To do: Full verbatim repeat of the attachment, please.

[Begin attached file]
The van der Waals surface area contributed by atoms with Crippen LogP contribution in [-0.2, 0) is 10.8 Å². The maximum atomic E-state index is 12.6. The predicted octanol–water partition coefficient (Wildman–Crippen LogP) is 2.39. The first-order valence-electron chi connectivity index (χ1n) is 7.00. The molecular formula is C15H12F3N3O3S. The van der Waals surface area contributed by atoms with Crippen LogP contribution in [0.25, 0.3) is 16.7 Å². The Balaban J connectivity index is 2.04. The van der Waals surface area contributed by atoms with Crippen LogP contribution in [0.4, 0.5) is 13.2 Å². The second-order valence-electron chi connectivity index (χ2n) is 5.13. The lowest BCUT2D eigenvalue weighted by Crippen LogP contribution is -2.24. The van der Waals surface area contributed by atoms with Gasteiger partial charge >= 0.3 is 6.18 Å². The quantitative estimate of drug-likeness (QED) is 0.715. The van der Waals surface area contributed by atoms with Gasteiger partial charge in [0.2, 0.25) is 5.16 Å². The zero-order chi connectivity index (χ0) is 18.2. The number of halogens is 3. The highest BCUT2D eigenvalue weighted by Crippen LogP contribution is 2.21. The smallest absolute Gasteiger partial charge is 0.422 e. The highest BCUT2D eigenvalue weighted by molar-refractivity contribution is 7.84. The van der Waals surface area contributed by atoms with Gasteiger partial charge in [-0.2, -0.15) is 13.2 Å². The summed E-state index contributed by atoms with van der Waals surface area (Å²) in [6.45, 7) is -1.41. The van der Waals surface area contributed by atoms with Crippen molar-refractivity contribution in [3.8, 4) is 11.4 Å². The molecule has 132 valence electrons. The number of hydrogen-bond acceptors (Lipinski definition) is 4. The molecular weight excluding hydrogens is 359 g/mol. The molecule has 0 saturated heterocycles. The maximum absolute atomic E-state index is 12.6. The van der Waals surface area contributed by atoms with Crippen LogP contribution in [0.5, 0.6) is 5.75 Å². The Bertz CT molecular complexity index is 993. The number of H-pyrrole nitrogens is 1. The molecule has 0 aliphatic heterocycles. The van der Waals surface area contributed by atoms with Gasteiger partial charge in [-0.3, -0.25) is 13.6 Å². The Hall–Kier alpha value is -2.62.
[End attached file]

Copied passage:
The van der Waals surface area contributed by atoms with Crippen LogP contribution in [-0.2, 0) is 10.8 Å². The maximum atomic E-state index is 12.6. The predicted octanol–water partition coefficient (Wildman–Crippen LogP) is 2.39. The first-order valence-electron chi connectivity index (χ1n) is 7.00. The molecular formula is C15H12F3N3O3S. The van der Waals surface area contributed by atoms with Crippen LogP contribution in [0.25, 0.3) is 16.7 Å². The Balaban J connectivity index is 2.04. The van der Waals surface area contributed by atoms with Crippen LogP contribution in [0.4, 0.5) is 13.2 Å². The second-order valence-electron chi connectivity index (χ2n) is 5.13. The lowest BCUT2D eigenvalue weighted by Crippen LogP contribution is -2.24. The van der Waals surface area contributed by atoms with Gasteiger partial charge >= 0.3 is 6.18 Å². The quantitative estimate of drug-likeness (QED) is 0.715. The van der Waals surface area contributed by atoms with Gasteiger partial charge in [0.2, 0.25) is 5.16 Å². The zero-order chi connectivity index (χ0) is 18.2. The number of halogens is 3. The highest BCUT2D eigenvalue weighted by Crippen LogP contribution is 2.21. The smallest absolute Gasteiger partial charge is 0.422 e. The highest BCUT2D eigenvalue weighted by molar-refractivity contribution is 7.84. The van der Waals surface area contributed by atoms with Gasteiger partial charge in [-0.2, -0.15) is 13.2 Å². The summed E-state index contributed by atoms with van der Waals surface area (Å²) in [6.45, 7) is -1.41. The van der Waals surface area contributed by atoms with Crippen molar-refractivity contribution in [3.8, 4) is 11.4 Å². The molecule has 132 valence electrons. The number of hydrogen-bond acceptors (Lipinski definition) is 4. The molecular weight excluding hydrogens is 359 g/mol. The molecule has 0 saturated heterocycles. The maximum absolute atomic E-state index is 12.6. The van der Waals surface area contributed by atoms with Crippen LogP contribution in [0.5, 0.6) is 5.75 Å². The Bertz CT molecular complexity index is 993. The number of H-pyrrole nitrogens is 1. The molecule has 0 aliphatic heterocycles. The van der Waals surface area contributed by atoms with Gasteiger partial charge in [-0.3, -0.25) is 13.6 Å². The Hall–Kier alpha value is -2.62.